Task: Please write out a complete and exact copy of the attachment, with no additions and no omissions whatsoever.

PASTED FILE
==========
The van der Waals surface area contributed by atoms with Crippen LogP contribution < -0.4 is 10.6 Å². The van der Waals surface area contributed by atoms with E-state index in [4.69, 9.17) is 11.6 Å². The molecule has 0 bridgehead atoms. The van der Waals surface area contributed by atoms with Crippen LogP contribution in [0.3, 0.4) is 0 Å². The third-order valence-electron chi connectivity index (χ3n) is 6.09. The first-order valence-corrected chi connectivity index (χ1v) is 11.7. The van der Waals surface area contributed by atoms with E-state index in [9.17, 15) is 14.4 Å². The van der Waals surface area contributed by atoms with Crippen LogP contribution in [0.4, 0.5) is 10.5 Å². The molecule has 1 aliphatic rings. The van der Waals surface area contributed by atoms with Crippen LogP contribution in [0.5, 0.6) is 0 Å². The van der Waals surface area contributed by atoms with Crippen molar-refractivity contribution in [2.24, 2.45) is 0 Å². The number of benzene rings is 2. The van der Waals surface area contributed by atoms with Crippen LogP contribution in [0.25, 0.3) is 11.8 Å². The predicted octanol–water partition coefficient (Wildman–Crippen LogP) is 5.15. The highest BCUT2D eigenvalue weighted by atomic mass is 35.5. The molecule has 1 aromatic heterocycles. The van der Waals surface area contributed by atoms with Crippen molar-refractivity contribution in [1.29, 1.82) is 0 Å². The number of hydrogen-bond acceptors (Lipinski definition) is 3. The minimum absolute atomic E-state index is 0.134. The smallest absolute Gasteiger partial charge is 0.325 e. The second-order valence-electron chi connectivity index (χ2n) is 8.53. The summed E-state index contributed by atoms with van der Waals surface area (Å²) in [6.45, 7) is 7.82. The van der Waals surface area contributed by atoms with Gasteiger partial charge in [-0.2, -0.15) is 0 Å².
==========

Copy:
The van der Waals surface area contributed by atoms with Crippen LogP contribution < -0.4 is 10.6 Å². The van der Waals surface area contributed by atoms with E-state index in [4.69, 9.17) is 11.6 Å². The molecule has 0 bridgehead atoms. The van der Waals surface area contributed by atoms with Crippen LogP contribution in [0.3, 0.4) is 0 Å². The third-order valence-electron chi connectivity index (χ3n) is 6.09. The first-order valence-corrected chi connectivity index (χ1v) is 11.7. The van der Waals surface area contributed by atoms with E-state index in [9.17, 15) is 14.4 Å². The van der Waals surface area contributed by atoms with Crippen LogP contribution in [0.4, 0.5) is 10.5 Å². The molecule has 1 aliphatic rings. The van der Waals surface area contributed by atoms with Crippen LogP contribution in [0.5, 0.6) is 0 Å². The van der Waals surface area contributed by atoms with Crippen molar-refractivity contribution in [2.24, 2.45) is 0 Å². The number of benzene rings is 2. The van der Waals surface area contributed by atoms with Crippen LogP contribution in [0.25, 0.3) is 11.8 Å². The predicted octanol–water partition coefficient (Wildman–Crippen LogP) is 5.15. The highest BCUT2D eigenvalue weighted by atomic mass is 35.5. The molecule has 1 aromatic heterocycles. The van der Waals surface area contributed by atoms with Crippen molar-refractivity contribution in [1.29, 1.82) is 0 Å². The number of hydrogen-bond acceptors (Lipinski definition) is 3. The minimum absolute atomic E-state index is 0.134. The smallest absolute Gasteiger partial charge is 0.325 e. The second-order valence-electron chi connectivity index (χ2n) is 8.53. The summed E-state index contributed by atoms with van der Waals surface area (Å²) in [6.45, 7) is 7.82. The van der Waals surface area contributed by atoms with Gasteiger partial charge in [-0.2, -0.15) is 0 Å².